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Just after tensions had seemed to calm in Monte Carlo, the battling Bickersons, also known as the powers of Formula One, are back to their war of words in advance of a June 12 deadline meant to determine the sport's makeup -- teams and rules -- for 2010.
Team principals gathered in Istanbul for Sunday's Grand Prix of Turkey might barely have noticed the grandstands are empty -- holy day in a secular nation notwithstanding -- because they are again embroiled in a standoff with the International Automobile Federation (FIA) over the way forward.
The teams, who formed Formula One Teams Association last year to fight their corner, are opposed to the 2010 introduction of a 40 million pound budget cap even as an optional measure insisted upon by FIA president Max Mosley. Reduced running budgets -- and 40 million ($64 million) is a severe reduction -- would allow new teams to afford to enter the sport. FOTA members want more time to reach that cap, preferably three years.
Once united, the 10 teams currently contesting the sport have lost unity now that first Williams F1 and, on Friday, Force India have declared their intent to race next year. Both those teams have been suspended -- albeit temporarily -- from FOTA. The other eight teams declared their sign-up by the FIA's May 29 deadline to be conditional; they say they will race only if a new Concorde Agreement and a three-year plan to reach the 40 million figure are adopted by June 12.
Mosley says a Concorde Agreement, the confidential governance scheme agreed among the FIA, teams and commercial rights holder Formula One Management, run by Bernie Ecclestone, is a 500-page document that cannot possibly be prepared by June 12. The previous agreement expired at the end of 2007.
Drivers say none of this argy-bargy is good for the sport, nor is running F1 without Ferrari, the trumpiest of cards in FOTA's deck and the team most adamant about the budget cap. At a news conference in Turkey, Toyota motorsport president John Howett, FOTA's No. 2 to chairman -- and Ferrari preisdent -- Luca di Montezemolo, told reporters that FOTA are sorting through scenarios, the most extreme of which would be to boycott FIA proceedings to run a separate series.
"We believe that common sense will prevail," Howett said. "We need to sit down and discuss the next steps."
Mosley, writing a letter to the teams for expected Friday delivery, suggested in remarks to Swiss magazine Motorsport Aktuell that teams not wanting to follow FIA rules could run their own series. Mosley's telling teams they are free to go their own way blows the legal pins from under the reasoning of Williams F1, who cited honoring a contract valid through 2012 for throwing in with the FIA.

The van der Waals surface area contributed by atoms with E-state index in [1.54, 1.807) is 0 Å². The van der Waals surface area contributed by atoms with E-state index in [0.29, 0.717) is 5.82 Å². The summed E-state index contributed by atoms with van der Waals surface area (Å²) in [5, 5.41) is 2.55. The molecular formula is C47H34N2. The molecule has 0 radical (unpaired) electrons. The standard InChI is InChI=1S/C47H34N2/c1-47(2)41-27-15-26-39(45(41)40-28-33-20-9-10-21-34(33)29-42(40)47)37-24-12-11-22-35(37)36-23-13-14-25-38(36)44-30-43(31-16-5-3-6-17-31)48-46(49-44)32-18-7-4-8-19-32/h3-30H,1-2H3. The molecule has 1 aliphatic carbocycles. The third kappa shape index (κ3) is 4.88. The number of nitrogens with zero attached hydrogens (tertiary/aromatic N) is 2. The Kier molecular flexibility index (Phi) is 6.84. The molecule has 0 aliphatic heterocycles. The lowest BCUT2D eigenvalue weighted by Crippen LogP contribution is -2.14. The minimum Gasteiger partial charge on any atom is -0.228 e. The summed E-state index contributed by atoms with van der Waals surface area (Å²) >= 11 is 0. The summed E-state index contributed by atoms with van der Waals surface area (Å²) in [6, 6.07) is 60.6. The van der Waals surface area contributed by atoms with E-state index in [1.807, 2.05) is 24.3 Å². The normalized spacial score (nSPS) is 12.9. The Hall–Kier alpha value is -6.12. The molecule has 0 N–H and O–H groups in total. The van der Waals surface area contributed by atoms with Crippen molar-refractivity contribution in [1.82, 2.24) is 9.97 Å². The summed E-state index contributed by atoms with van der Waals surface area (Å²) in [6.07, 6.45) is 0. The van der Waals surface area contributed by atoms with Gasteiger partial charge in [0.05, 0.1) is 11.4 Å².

Renault boss Flavio Briatore sought to cool the climate by announcing, "It is not a war. We don't want any war."
The Italian said FOTA do not want a war "with Mr. Mosley especially. We don't want a war with Mr. Ecclestone. We want a better Formula One, a better show, and better entertainment. If there is a war, everybody loses."
As many as 10 new outfits are reported to have lodged entries for the 2010 season. They include a US-based start-up, a Spanish Formula Three team, an English F3 team, an Austrian-capitalized team organized by former driver Alex Wurz, F1 veteran David Richards' Prodrive, and teams with familiar F1 names, Lola and March, Mosley's old F1 team.
Another well-known name, Brabham, is at the heart of wranglings over use of the name for an F1 entry. The F1 team started by Australian Jack Brabham was sold to Ecclestone in 1972 and sold on to a Japanese company in 1988. A German businessman bought the team from the Japanese and wants to compete. The Brabham family disagrees. Brabham is a three-time world driving champion, twice with Cooper (1959, 1960) and as the only driver to win the title with a car of his construction (1966), at age 40. He won constructors titles in 1966 and 1967. He was the first Formula One driver to be knighted. All three Brabham sons, Geoffrey, David and Gary, race.